He made several wonderful points about how to achieve ones dreams. He says to work on the fundamentals. This is something that helps us put goals into perspective and reach them one day. Another thing he mentioned was the possibility and idea of failing and what it really means to make a mistake or not necessarily reach a desired goal. Randy Pausch said, "experience is what you get when you didn't get what you wanted". I have always felt this was true. Like Pausch, I had dreams growing up and one of them was to play soccer for a college team. There were brick walls for me as well. There was no girls team like I had wanted to play on, so I tried out for a boys team and learned how to cope with constant struggle and got the knack for beating the odds. I also made some of the most loyal friendships I've ever had to this day. My experience led me to become a desired recruit once I transferred to girls teams. I played soccer for the University of South Alabama and had one of the best experiences of my life.

Another thing that Randy Pausch mentioned that really grabbed my attention was something that he learned from a man named John Snoody. He said, "if you wait long enough people will always surprise you." I think this is a very important quote to live by and teach to others in life as well as in academics. He also had a story about setting the bar which interested me. In this story, his students went far and beyond what he expected after their first assignment and he realized that he obviously didn't know where the bar should be, so he didn't do them an injustice by putting one there. Instead, he let the students break their own barriers and told them that they could always do better. I think this applies to classrooms today, in a very big way.

As he wrapped up the lecture, Pausch went over some lessons that he thought others should remember and stick by. He reminded people to, "never lose their childlike wonder, help others, loyalty is a two way street, never give up, get people to help you, be honest, be earnest, apologize, and to focus on others". I think that many of these lessons are not only ways to help others reach their dreams, but also ways to lead a life. I also think that if used collaboratively and efficiently, these ideas could bring more students to success by the way that they deem it, not by the way others deem it. That is the point many are trying to make about the way our educational systems are set up today. They try to tell people what they should do to become what they think is possible, but who are THEY to set the bar in this aspect?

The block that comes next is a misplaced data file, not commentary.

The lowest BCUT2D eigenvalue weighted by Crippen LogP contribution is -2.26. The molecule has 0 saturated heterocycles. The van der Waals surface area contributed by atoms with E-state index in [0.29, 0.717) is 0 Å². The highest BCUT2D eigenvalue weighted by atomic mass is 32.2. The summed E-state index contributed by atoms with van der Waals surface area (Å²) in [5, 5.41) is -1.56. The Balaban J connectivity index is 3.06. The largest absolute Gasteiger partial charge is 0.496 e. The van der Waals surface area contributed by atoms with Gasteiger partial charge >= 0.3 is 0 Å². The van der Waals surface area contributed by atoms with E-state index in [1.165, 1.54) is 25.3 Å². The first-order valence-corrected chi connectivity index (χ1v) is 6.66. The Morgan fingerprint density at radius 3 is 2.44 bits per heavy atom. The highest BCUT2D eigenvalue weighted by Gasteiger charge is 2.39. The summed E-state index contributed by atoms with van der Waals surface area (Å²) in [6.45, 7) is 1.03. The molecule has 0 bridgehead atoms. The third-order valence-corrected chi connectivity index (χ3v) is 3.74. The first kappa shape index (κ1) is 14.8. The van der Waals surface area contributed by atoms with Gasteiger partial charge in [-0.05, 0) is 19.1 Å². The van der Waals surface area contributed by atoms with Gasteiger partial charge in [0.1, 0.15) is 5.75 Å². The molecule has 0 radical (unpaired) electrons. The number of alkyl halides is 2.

Finally, I'd like to say that enabling millions of kids to have fun while learning something hard, without letting them know they are learning something difficult- that is key when incorporating technology into the classroom. It is necessary for the teacher to be tech literate enough to allow creativity to spawn more learning- this is what lets students push the bar higher for themselves.

REsponse to Karl Fisch's post..

WOW MOM! Does anyone know what a Palindrome is? "Why don't you Google it?" Has become an expression today. If you are teaching and do not understand the meaning of this phrase, you are in serious trouble.

This is my response to Karl Fish's post in .
He brings about the question, "why do parents and teachers speak about their techno-illiteracy as if they were proud about it?" How is this socially acceptable, when 90% of our everyday lives move around some usage of technology? I agree. It is not acceptable and people should be embarrassed to say so. It is impossible to live and/or succeed in today's society without the interactive use of technology, so why on Earth would we not prepare our students to be?

I really like reading, listening, watching Karl Fisch's posts and videos. I can comprehend his ideas very well and I can relate to them too! I would not be opposed to more learning through the use of his blogs, videos, etc.

REsponse to Kelly W Hines...

Kelly Hines
When reading Kelly W Hines' blog about teaching and technology, I had much to agree with but I also had some ideas that I disagreed with. I do agree with the implication of Kelly Hines' ideas. I do think that teachers should be able to their jobs without relying on technology to convey the information, but if they are teaching successfully they will be integrating technology.

I can not get my little brother (who is a junior in high school) to read his textbooks. He relies solely on the notes he has taken and the projects which relate the concept of the lesson to him better. (These projects include some type of Internet usage to find recent information about a concept)He will hold conversations about the concepts he's learning because through the usage of technology he has ingested the information willingly and applied it collaboratively. New generations are born with cell phones in their hands and computers next to their cribs!